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Of $3 billion DOJ recovered in fraud, $2.6 billion attributable to healthcare

Over $2.1 billion arose from lawsuits filed by whistleblowers under the qui tam provisions of the False Claims Act.

Susan Morse, Managing Editor

Of the more than $3 billion in fraud settlements and judgments the government recovered from civil cases involving fraud and false claims, $2.6 billion involved healthcare, according to the Department of Justice.

The cases include drug and medical device manufacturers, managed care providers, hospitals, pharmacies, hospice organizations, laboratories, and physicians. 

The amounts included in the $2.6 billion reflect only federal losses, but in many of these cases the department was instrumental in recovering additional millions of dollars for state Medicaid programs.

Of the $3 billion in settlements reported for the fiscal year ending September 30, over $2.1 billion arose from lawsuits filed by whistleblowers under the qui tam provisions of the False Claims Act. The government paid out $265 million to the individuals who exposed fraud and false claims by filing these actions.


Two of the largest recoveries involved opioid manufacturers.

The department also investigated efforts by drug manufacturers to facilitate increases in drug prices by funding the co-payments of Medicare patients. Congress included copay requirements in the Medicare program, in part, to serve as a check on healthcare costs, including the prices that pharmaceutical manufacturers can demand for their drugs, the DOJ said. 

Seven drug manufacturers – Actelion Pharmaceuticals US, Amgen, Astellas Pharma US, Alexion Pharmaceuticals, Jazz Pharmaceuticals, Lundbeck and US Worldmeds – paid a combined total of over $624 million to resolve claims that they illegally paid patient copays for their own drugs through purportedly independent foundations that the companies in fact treated as mere conduits.

Except where indicated, the government's claims in the matters described below are allegations only and there has been no determination of liability. 

Insys Therapeutics paid $195 million to settle civil allegations that it paid kickbacks to induce physicians and nurse practitioners to prescribe Subsys for their patients.

The kickbacks allegedly took the form of sham speaker events, jobs for the prescribers' relatives and friends, and lavish meals and entertainment.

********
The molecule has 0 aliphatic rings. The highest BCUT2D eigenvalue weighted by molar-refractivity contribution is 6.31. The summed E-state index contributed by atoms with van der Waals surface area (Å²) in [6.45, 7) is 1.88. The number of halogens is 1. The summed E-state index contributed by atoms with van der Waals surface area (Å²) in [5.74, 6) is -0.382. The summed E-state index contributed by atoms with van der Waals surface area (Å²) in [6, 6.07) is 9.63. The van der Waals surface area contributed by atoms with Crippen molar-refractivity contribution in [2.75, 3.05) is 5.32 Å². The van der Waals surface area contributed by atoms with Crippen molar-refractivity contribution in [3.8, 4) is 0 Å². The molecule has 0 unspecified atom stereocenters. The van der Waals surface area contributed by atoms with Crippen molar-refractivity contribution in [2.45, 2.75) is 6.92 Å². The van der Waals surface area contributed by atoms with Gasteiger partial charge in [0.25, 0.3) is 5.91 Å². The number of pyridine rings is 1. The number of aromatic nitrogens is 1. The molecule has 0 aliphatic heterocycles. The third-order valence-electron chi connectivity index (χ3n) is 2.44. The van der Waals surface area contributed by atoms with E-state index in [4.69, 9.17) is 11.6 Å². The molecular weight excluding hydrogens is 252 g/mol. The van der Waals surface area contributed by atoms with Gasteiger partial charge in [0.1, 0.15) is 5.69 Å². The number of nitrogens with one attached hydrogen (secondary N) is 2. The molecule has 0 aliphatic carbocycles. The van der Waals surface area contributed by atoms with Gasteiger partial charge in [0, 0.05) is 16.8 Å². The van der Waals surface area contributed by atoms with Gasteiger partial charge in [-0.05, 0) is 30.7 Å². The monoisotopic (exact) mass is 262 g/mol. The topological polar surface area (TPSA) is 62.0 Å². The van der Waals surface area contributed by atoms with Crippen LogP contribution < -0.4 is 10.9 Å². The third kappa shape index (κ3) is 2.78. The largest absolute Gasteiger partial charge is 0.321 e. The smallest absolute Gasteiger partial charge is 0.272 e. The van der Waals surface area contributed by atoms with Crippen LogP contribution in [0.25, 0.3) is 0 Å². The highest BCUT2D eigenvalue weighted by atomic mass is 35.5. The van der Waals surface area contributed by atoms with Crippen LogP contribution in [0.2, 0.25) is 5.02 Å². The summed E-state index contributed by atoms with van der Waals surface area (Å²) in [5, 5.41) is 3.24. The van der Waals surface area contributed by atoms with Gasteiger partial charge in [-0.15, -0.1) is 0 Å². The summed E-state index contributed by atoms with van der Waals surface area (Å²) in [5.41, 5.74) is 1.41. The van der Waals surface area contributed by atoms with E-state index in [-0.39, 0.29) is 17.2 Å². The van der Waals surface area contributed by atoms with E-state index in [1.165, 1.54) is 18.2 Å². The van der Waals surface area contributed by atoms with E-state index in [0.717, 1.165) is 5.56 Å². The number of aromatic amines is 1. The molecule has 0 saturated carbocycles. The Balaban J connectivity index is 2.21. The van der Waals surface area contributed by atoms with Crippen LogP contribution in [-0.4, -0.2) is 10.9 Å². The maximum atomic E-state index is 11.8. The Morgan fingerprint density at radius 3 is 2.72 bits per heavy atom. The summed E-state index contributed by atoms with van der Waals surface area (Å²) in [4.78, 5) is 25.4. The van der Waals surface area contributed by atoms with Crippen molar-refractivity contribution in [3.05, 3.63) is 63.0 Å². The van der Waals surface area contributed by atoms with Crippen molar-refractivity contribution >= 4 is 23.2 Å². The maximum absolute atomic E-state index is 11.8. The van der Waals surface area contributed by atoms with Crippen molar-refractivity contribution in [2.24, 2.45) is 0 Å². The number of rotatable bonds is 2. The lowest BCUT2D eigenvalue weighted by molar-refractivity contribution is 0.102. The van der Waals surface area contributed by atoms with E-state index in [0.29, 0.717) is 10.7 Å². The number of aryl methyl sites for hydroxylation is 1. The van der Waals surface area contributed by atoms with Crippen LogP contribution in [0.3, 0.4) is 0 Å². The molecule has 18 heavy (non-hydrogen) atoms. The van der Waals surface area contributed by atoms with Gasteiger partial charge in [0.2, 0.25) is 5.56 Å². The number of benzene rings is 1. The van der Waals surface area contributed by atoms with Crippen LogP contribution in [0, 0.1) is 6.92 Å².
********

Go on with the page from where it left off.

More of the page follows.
The government also alleged that Insys improperly encouraged physicians to prescribe Subsys for patients who did not have cancer, and lied to insurers about patients' diagnoses to ensure payment by federal healthcare programs. 

Reckitt Benckiser Group paid a total of $1.4 billion to resolve criminal and civil liability related to the marketing of the opioid addiction treatment drug Suboxone, which is a formulation of the opioid buprenorphine. 

As part of the resolution, RB Group paid $500 million to the United States to resolve civil allegations that it directly or through subsidiaries promoted Suboxone to physicians who were writing prescriptions for uses that were unsafe, ineffective, and medically unnecessary; promoted Suboxone Film using false and misleading claims that it was less susceptible to diversion, abuse, and accidental pediatric exposure than other buprenorphine products; and took steps to delay the entry of generic competition in order to improperly control pricing of Suboxone.

In other healthcare settlements, Avanir Pharmaceuticals paid over $95 million to resolve allegations that it paid kickbacks and engaged in false and misleading marketing to induce healthcare providers in long term care facilities to prescribe the drug Neudexta for behaviors commonly associated with dementia patients, which is not an approved use of the drug.

Pathology laboratory company Inform Diagnostics, formerly known as Miraca Life Sciences Inc., paid $63.5 million to resolve allegations that it paid kickbacks to referring physicians in the form of subsidies for electronic health records systems and free or discounted technology consulting services.